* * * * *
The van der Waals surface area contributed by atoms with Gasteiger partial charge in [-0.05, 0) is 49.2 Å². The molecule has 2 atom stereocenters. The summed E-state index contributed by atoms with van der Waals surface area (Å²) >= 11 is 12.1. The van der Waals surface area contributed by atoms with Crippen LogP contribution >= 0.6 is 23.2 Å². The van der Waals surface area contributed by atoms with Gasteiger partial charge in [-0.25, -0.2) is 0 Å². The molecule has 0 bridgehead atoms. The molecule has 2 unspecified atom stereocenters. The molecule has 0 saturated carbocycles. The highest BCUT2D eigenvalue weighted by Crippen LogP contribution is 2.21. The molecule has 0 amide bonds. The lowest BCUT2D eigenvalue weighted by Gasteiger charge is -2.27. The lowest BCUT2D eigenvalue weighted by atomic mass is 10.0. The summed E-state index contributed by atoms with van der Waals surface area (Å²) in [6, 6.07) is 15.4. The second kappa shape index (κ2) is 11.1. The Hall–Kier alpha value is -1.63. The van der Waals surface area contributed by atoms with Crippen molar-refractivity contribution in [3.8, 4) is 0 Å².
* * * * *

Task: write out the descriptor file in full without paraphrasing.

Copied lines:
The van der Waals surface area contributed by atoms with Gasteiger partial charge in [-0.05, 0) is 49.2 Å². The molecule has 2 atom stereocenters. The summed E-state index contributed by atoms with van der Waals surface area (Å²) >= 11 is 12.1. The van der Waals surface area contributed by atoms with Crippen LogP contribution >= 0.6 is 23.2 Å². The van der Waals surface area contributed by atoms with Gasteiger partial charge in [-0.25, -0.2) is 0 Å². The molecule has 0 bridgehead atoms. The molecule has 2 unspecified atom stereocenters. The molecule has 0 saturated carbocycles. The highest BCUT2D eigenvalue weighted by Crippen LogP contribution is 2.21. The molecule has 0 amide bonds. The lowest BCUT2D eigenvalue weighted by Gasteiger charge is -2.27. The lowest BCUT2D eigenvalue weighted by atomic mass is 10.0. The summed E-state index contributed by atoms with van der Waals surface area (Å²) in [6, 6.07) is 15.4. The second kappa shape index (κ2) is 11.1. The Hall–Kier alpha value is -1.63. The van der Waals surface area contributed by atoms with Crippen molar-refractivity contribution in [3.8, 4) is 0 Å².